Building maintenance to be part of design, and not afterthought, as part of industry overhaul

As part of the government's real estate industry transformation map, a new framework to overhaul the building maintenance sector is set to be launched by the end of the year. PHOTO: ST FILE

SINGAPORE - A building manager takes over a building, only to find that his maintenance equipment cannot fit through the narrow corridor of the new structure.

It is a scenario building managers here say happens all too often because maintenance is typically regarded as an afterthought - something to be considered only after the gleaming building is complete. And this despite the cost of upkeep over the first 30 years of a building's life amounting to over five times the cost of construction.

Industry figures say the sector is hampered by stiff competition, fee-diving and a lack of recognition as a legitimate profession.

A new framework is thus set to be launched by the end of the year - likely as part of the government's real estate industry transformation map - to overhaul the languishing sector.

For a start, a new Design for Maintainability framework, developed by the Building and Construction Authority (BCA), will ensure that buildings are safe and easy to maintain by involving facility managers earlier in the process.

The framework will also include training for facility managers to adopt the 3D technologies, like the software known as Building Information Modelling, already available to designers. But they will first need to pick up the necessary skills to use standardised software, such as Building Information Modelling (BIM).

One major advantage of BIM, said Arup Singapore's principal facade engineering leader Michael Chin, is early conflict resolution - the sort of process that ensures equipment needed to wash windows or change bulbs on high ceilings can fit through the door.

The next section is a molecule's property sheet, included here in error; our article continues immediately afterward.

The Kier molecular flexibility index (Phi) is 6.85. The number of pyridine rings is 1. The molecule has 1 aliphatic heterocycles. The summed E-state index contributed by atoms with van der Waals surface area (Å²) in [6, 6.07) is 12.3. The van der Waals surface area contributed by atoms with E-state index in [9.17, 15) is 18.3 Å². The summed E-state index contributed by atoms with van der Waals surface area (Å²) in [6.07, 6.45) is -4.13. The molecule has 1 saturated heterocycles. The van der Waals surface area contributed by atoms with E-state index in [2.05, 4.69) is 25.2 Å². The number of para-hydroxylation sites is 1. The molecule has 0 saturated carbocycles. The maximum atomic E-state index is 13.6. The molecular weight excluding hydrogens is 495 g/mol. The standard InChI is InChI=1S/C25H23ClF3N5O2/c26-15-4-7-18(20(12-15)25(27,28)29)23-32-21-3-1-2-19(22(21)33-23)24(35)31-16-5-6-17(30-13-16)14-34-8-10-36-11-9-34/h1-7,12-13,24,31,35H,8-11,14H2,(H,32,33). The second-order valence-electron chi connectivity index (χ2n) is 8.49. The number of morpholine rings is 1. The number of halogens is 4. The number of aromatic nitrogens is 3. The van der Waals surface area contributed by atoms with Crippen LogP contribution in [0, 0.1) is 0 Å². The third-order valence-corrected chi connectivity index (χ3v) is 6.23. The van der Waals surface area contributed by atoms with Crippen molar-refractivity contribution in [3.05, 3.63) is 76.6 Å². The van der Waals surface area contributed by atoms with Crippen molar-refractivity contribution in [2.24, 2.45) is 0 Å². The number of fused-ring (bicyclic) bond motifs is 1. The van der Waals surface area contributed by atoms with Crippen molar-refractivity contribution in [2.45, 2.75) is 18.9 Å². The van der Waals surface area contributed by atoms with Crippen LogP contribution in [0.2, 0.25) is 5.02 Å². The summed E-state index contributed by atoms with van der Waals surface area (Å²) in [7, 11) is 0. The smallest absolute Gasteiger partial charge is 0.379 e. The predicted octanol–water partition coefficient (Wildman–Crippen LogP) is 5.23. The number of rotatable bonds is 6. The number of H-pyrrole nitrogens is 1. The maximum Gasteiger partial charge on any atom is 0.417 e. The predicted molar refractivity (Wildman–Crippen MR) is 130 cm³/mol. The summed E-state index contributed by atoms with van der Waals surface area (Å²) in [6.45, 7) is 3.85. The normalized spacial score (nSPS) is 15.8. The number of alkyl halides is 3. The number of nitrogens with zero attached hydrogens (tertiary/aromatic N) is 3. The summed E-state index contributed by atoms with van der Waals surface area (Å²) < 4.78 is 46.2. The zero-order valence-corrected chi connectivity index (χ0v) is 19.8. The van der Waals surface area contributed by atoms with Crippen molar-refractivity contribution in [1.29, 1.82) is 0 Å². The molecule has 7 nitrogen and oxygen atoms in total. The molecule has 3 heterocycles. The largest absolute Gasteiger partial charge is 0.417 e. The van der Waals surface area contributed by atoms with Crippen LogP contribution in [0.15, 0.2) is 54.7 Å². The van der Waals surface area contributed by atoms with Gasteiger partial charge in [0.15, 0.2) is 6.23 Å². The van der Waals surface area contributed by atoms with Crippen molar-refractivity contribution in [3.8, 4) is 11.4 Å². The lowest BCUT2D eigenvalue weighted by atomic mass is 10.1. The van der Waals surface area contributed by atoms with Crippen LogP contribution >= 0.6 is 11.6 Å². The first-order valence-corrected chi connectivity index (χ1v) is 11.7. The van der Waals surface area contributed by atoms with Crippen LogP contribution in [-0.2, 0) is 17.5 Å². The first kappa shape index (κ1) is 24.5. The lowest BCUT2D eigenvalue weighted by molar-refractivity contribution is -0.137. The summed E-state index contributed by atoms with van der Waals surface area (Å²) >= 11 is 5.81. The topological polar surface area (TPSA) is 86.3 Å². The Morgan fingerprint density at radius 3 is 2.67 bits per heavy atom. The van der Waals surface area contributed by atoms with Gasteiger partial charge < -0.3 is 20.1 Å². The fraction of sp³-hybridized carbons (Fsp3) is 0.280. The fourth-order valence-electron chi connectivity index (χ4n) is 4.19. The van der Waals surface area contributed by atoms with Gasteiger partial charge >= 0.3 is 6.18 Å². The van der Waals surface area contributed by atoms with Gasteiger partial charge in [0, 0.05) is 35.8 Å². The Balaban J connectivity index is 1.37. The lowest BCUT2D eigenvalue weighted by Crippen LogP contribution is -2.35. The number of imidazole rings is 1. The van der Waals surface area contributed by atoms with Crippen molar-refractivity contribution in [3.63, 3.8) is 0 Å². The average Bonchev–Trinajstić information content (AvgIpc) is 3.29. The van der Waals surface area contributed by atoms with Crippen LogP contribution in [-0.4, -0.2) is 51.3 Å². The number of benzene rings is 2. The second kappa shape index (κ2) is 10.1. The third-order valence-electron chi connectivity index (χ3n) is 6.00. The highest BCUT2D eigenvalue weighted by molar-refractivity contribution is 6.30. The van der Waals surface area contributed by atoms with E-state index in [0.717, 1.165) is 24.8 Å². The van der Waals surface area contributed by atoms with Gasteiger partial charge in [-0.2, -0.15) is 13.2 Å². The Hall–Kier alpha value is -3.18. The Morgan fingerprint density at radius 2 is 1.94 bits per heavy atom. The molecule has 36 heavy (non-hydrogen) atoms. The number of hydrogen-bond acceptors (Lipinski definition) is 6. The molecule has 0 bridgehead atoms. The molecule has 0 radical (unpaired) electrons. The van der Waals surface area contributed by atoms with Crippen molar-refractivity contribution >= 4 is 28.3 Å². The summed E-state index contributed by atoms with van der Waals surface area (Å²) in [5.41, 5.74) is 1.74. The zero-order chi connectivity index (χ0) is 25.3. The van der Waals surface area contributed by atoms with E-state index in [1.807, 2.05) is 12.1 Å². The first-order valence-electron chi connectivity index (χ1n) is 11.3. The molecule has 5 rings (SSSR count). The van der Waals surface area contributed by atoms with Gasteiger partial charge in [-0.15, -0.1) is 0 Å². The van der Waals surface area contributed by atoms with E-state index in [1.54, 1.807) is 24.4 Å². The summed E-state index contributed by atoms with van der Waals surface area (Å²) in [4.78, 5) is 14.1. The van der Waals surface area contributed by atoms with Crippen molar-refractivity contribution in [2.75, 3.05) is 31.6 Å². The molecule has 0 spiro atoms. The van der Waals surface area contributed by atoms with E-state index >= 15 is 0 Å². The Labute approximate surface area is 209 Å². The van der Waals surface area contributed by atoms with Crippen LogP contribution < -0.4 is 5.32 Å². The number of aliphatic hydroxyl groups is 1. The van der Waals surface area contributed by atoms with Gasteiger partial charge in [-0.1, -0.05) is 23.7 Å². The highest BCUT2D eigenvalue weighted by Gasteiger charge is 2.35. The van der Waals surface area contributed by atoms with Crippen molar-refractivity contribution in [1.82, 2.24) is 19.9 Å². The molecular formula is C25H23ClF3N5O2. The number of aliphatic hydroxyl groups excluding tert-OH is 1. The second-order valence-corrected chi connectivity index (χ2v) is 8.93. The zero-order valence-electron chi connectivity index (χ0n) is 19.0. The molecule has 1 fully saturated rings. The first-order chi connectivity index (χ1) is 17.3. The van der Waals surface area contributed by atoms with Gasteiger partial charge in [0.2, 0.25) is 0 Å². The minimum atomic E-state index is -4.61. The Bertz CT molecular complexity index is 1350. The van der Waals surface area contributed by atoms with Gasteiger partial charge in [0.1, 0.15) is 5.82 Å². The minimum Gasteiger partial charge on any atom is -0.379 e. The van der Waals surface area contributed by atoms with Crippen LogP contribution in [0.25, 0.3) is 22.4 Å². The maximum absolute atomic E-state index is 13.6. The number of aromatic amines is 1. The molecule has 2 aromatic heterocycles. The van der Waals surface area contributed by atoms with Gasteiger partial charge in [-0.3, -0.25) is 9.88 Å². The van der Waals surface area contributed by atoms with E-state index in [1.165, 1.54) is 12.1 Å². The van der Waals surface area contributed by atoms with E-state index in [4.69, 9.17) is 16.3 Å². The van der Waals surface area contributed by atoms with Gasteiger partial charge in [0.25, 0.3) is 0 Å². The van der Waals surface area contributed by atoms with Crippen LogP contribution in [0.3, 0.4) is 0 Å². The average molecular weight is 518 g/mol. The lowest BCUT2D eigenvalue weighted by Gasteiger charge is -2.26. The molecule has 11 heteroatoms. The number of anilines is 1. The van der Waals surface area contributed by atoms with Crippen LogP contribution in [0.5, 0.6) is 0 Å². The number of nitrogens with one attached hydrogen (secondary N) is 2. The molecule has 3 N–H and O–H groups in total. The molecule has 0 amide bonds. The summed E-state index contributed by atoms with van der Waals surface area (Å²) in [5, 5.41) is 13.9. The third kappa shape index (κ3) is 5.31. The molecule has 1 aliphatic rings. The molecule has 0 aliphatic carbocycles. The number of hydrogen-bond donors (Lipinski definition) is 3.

The use of technology will also help streamline the handover process. Currently, most developers hand over tomes of blueprints that are hard to visualise upon project completion, leaving the managers unaware of how to manage their buildings properly.

Said DP Architect technical director Mr Mathieu Meur: "There is often a disconnect between the teams in charge of the construction phase and the people in charge of facilities management. The former are under enormous pressure to meet tight construction budgets, forcing them to take shortcuts or make inappropriate decisions at the design and construction phase, leaving the facilities management personnel to pick up the pieces later."

Industry players, who are familiar with the plans and who shared some of the details with The Straits Times, said the moves are long overdue for the industry.

International Facility Management Association, Singapore chapter president Tony Khoo said that fee-diving has become commonplace in the sector and this has in turn affected the quality of the workforce.

"Over the years, we have seen the highly competitive industry compete on price alone, thereby driving it down. This translates to very low pay for the staff, as well as cost-cutting measures," he said.

"Because of this, we are not attracting the right talent and people. We are facing an ageing and shrinking workforce. The combination all these mean that there is low productivity, and the industry does not try to adopt the technologies out there today."

Finally, Mr Khoo said this creates a lack of recognition of facility managers as a critical profession. In this, there is a failure for most building owners to recognise the profession as a legitimate, qualified one, often choosing to award the tender to the lowest bidder.

"There are no Government-issued licenses to determine if someone is qualified do the job properly or not. With zero experience, anyone can become a facility manager by participating in a tender," said Mr Khoo.

The chief executive of EM Services, a major player in the facility management scene here, used his firm, which employs some 1,300 staff, as an example. Around half of them are facility managers, and of these, the average age is 45 and rising each year.

Young entrants, some with engineering degrees, usually leave within three years as a facility manager. "I'd say this happens to 80 per cent of the time to newcomers, who go on to find opportunities elsewhere," he said.

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